- Bulgari has six hotels, including one in Shanghai that opened in July 2018, with plans to open new hotels in Moscow, Paris and Tokyo by the end of 2022.
- Luxury Swiss watchmaker Audemars Piguet is set to open a 50-room hotel in Switzerland in 2020.
- Premium lifestyle brands in the US including West Elm (furniture and homeware), Equinox (luxury gyms and fitness) and Shinola (watches and jewellery) are all in the process of opening boutique hotels.
Partnerships are key to the success of luxury brands expanding into hotels. Running a hotel requires specific knowledge and expertise, which is why potential partnerships with other hotel groups is a sensible move. Luxury brands therefore lend their name or branded concept but the handling of the day-to-day operations stands with the hotel group. Bulgari for example hosts a joint venture with the Marriott group to run the Bulgari Hotels & Resorts brand.
2. Targeting Tourist Spots
A cheaper, less risky alternative for luxury brands is to sponsor popular tourist attractions that resonate with a luxury experience. In 2018, the ‘Matterhorn Glacier Paradise Ride’ was unveiled in Zermatt, Switzerland, a state-of-the-art cable car that takes visitors to the top of the mountain. Four of the cable cars, known as the ‘Crystal Cabins’, are embedded with 280,000 Swarovski crystals and glass floor panels. For Swarovski, the luxury cable car experience presents a lucrative opportunity to target millennial travellers, including the 1.5mn Chinese tourists who visit Switzerland each year, with the brand able to capitalise on the spectacular nature of the cable car from an experiential marketing perspective, as well as the fact that the Glacier Ride is highly ‘Instagrammable’, meaning that Swarovski is also able to benefit from user-generated content on social media too.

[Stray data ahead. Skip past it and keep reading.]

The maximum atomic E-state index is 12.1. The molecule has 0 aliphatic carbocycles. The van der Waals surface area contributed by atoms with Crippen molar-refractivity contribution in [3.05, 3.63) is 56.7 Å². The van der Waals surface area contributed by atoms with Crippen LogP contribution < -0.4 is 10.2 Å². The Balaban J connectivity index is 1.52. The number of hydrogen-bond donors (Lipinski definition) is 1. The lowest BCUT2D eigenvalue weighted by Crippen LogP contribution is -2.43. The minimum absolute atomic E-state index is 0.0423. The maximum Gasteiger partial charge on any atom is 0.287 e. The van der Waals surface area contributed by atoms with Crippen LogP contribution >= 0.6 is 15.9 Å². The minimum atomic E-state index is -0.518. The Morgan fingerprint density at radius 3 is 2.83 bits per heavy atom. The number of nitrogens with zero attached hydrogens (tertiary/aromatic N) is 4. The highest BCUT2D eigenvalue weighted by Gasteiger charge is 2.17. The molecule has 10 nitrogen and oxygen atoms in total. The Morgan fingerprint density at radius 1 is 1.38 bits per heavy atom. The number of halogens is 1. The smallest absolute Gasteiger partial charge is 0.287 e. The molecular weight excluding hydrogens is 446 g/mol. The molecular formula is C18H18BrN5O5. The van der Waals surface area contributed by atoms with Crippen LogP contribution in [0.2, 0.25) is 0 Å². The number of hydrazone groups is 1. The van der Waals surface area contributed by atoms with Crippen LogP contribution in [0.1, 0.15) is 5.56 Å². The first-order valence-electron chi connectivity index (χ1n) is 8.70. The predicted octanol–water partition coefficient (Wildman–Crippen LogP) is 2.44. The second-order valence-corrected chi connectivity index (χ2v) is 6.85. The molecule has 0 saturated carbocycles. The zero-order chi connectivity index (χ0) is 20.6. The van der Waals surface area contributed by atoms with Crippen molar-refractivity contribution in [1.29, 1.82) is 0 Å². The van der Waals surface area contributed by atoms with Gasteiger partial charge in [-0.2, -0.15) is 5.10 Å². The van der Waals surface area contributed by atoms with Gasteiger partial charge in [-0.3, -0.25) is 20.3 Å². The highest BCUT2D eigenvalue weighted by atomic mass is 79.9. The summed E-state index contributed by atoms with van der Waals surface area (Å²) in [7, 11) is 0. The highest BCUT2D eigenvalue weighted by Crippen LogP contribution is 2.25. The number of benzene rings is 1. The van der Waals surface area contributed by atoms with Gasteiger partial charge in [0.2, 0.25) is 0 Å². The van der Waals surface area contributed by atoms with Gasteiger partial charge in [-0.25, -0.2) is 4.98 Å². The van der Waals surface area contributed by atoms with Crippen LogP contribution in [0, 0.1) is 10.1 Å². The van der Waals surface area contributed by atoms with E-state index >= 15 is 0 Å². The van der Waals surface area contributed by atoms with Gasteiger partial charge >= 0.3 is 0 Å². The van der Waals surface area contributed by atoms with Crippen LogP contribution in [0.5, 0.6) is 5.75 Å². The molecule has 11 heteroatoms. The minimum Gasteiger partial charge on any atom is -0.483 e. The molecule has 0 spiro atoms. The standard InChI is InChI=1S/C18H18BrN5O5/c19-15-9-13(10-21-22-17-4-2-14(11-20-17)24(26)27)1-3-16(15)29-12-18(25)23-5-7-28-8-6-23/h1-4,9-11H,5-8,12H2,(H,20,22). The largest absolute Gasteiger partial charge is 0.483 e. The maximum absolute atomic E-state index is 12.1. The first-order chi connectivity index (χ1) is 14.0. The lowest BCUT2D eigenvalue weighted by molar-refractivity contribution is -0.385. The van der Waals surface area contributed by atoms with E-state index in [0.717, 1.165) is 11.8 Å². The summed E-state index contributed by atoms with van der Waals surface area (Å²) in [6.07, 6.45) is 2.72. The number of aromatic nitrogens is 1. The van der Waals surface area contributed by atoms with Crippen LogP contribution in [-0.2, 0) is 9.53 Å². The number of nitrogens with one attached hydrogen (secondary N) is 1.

3. Gastronomic Experiences
We expect to see luxury labels move into haute cuisine over the coming years, as another way of reducing reliance on bricks-and-mortar retail and boosting experience-based offerings. Dining out is increasingly preferred to cooking at home, a trend driven by rising disposable incomes, convenience, and the ‘experience’ culture of creating memories that are then shared via social media.
Investments in opening restaurants and cafes would, at least initially, be for marketing purposes, increasing brand awareness/loyalty. The high costs involved in running a high-end restaurant mean profitability would be more of a longer-term prospect, but given that restaurant and hotel spending is projected to grow at a faster rate than clothing and footwear globally over our five-year forecast period, averaging 6.0% compared to 5.2%, financial benefits can be realised (see chart below). That said, luxury firms must ensure that the service and quality of food provided is the same high standard associated with their other goods, otherwise it could dilute their brand.
Restaurant Spending Outpacing Fashion
Global household spending by category growth, %
f = Fitch Solutions forecast. Source: National Statistics, Fitch Solutions
- Gucci opened a 50-seat restaurant, Gucci Osteria, in Florence in January 2018, where a three-Michelin-star chef serves up high-end dishes.
- LVMH plans to open its first Louis Vuitton cafe in London by 2020 as part of its Cheval Blanc development, which will create a luxury hub combining high-end retail, accommodation, spa, and restaurants.
- Tiffany & Co will open a pop-up version of its Blue Box Cafe in California in May 2019, following success with its cafe concept in New York.